The projects in this cluster engage directly with the functions of many of these core institutions while operating largely outside of the traditional institutional actors that have historically produced them. This leads me to define them as sources of extra-institutional trust, a term I apply to the final categories of the taxonomy. Because these projects seek to provide digital alternatives that assume many of the functions of traditional institutions while working largely outside of them, I define them as involved in institutional reinvention. The projects providing these alternatives to traditional sources of trust ground their claims of effectiveness in the ability of blockchain ledgers to provide tamper-free records, and in the automated execution of increasingly complex smart contracts, though each combines these in a different way.
The Digital Truth subcluster collects projects that involve the establishment and verification of truth claims. Digital identity-focused projects seek to fill a gap in the Internet’s structure and functioning, neither of which originally incorporated an identity layer. The solution of many projects, such as Civic, is to build on some combination of attestations to an individual’s identity claims from traditional state records such as a passport or driver’s license as well as from individuals and organizations taken as authoritative within that project’s framework. Many of the projects in this subcluster are focused either on building on the outputs of existing institutional actors (such as notaries) who provide the initial attestation that then is digitized and verified within the system, or replacing them entirely by creating purely digital forms of verification. Others build on the central role of ratings and reputation in establishing online credentials useful to those seeking to navigate markets or platforms in which their information is limited. Blockchain projects focused on building reputation systems seek to create reputations that are secure and verified, but also portable from one setting to the next. This latter characteristic would allow individuals to incorporate their amassed reputation from all of their activities online into a portable form of identity, a possibility not currently feasible given the forms of enclosure central to the business models of platform incumbents (Zuboff, 2019).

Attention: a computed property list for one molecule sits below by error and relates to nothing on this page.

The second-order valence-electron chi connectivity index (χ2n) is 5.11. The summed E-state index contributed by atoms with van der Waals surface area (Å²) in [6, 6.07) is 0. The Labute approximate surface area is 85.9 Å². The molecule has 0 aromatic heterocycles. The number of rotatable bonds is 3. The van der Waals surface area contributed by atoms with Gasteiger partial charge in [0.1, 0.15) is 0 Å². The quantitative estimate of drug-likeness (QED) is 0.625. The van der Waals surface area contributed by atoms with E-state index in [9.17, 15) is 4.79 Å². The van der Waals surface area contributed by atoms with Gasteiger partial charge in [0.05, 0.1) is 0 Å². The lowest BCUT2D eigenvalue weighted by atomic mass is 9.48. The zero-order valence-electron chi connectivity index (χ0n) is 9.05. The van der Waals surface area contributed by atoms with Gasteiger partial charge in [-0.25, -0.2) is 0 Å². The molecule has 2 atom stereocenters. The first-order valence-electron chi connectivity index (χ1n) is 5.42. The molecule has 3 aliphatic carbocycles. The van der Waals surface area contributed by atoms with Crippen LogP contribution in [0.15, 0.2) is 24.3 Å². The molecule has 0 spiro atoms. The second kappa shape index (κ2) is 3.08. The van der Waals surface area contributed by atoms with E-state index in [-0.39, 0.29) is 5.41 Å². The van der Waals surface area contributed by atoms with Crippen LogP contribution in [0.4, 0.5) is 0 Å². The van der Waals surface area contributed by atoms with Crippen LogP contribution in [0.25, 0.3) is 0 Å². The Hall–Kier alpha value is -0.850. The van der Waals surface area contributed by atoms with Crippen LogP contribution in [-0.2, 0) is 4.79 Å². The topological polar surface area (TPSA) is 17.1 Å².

This subcluster also incorporates approaches that use market and computational methods to establish alternative sources of truth. Although blockchains are based on the secure storage of data, they ironically have no native mechanism for accessing data in the real world beyond what is entered directly into the ledger. Such data is particularly important for smart contracts, which are self-implementing code linked to blockchains whose execution is often conditional on some event in the real world (for example, “pay Alice $100 if the temperature exceeds 75 degrees"). Such contracts often rely on a construct called an oracle that feeds data to the smart contract from an authoritative external source. This crucial role has also made oracles a central component of blockchain-based prediction markets. Although forms vary, prediction markets typically combine some form of exchange on which predictions are traded in order to establish a collective prediction and an oracle to establish the definitive outcome. Some prediction market protocols (such as Augur, a market on the Ethereum blockchain) also incorporate a decentralized oracle based on other market mechanisms. In all cases, the assumption that participants are incentivized to converge on the correct outcome typically means that predictors are rewarded for alignment with the majority.
The second subcluster is Digital Governance. These projects are distinguished by their formalization of mechanisms that replicate aspects of core institutions of law, democratic voting, dispute resolution, and formal organization, as well as their focus on providing them to other projects as product offerings.